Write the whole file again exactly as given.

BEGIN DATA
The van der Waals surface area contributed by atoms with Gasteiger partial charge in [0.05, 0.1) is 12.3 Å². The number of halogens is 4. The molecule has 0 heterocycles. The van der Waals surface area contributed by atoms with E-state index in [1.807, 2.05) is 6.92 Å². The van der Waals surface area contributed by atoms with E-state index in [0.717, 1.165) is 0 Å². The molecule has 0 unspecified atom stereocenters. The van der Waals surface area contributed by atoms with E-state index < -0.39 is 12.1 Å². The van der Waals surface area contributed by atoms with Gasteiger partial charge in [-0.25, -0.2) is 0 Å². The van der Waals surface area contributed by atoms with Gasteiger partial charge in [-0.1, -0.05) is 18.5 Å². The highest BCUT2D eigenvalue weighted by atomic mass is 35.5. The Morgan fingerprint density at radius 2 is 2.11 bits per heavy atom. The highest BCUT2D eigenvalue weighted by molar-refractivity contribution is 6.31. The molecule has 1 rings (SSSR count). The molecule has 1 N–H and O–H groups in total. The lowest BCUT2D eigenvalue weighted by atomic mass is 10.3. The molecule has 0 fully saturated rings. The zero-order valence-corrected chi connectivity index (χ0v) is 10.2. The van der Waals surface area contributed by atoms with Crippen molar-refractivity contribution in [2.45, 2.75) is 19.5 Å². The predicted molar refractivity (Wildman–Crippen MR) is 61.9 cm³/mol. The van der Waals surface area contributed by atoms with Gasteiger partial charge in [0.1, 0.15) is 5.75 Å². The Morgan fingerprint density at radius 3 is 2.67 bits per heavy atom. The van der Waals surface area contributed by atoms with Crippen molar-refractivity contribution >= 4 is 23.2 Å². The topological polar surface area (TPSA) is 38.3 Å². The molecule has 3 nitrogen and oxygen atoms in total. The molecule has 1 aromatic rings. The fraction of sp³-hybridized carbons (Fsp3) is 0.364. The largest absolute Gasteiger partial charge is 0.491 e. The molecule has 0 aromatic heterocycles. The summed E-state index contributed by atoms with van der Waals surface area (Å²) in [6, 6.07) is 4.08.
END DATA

The van der Waals surface area contributed by atoms with Gasteiger partial charge in [0.05, 0.1) is 12.3 Å². The number of halogens is 4. The molecule has 0 heterocycles. The van der Waals surface area contributed by atoms with E-state index in [1.807, 2.05) is 6.92 Å². The van der Waals surface area contributed by atoms with E-state index in [0.717, 1.165) is 0 Å². The molecule has 0 unspecified atom stereocenters. The van der Waals surface area contributed by atoms with E-state index < -0.39 is 12.1 Å². The van der Waals surface area contributed by atoms with Gasteiger partial charge in [-0.25, -0.2) is 0 Å². The van der Waals surface area contributed by atoms with Gasteiger partial charge in [-0.1, -0.05) is 18.5 Å². The highest BCUT2D eigenvalue weighted by atomic mass is 35.5. The Morgan fingerprint density at radius 2 is 2.11 bits per heavy atom. The highest BCUT2D eigenvalue weighted by molar-refractivity contribution is 6.31. The molecule has 1 rings (SSSR count). The molecule has 1 N–H and O–H groups in total. The lowest BCUT2D eigenvalue weighted by atomic mass is 10.3. The molecule has 0 fully saturated rings. The zero-order valence-corrected chi connectivity index (χ0v) is 10.2. The van der Waals surface area contributed by atoms with Crippen molar-refractivity contribution in [2.45, 2.75) is 19.5 Å². The predicted molar refractivity (Wildman–Crippen MR) is 61.9 cm³/mol. The van der Waals surface area contributed by atoms with Gasteiger partial charge in [0.1, 0.15) is 5.75 Å². The Morgan fingerprint density at radius 3 is 2.67 bits per heavy atom. The van der Waals surface area contributed by atoms with Crippen molar-refractivity contribution >= 4 is 23.2 Å². The topological polar surface area (TPSA) is 38.3 Å². The molecule has 3 nitrogen and oxygen atoms in total. The molecule has 1 aromatic rings. The fraction of sp³-hybridized carbons (Fsp3) is 0.364. The largest absolute Gasteiger partial charge is 0.491 e. The molecule has 0 aromatic heterocycles. The summed E-state index contributed by atoms with van der Waals surface area (Å²) in [6, 6.07) is 4.08.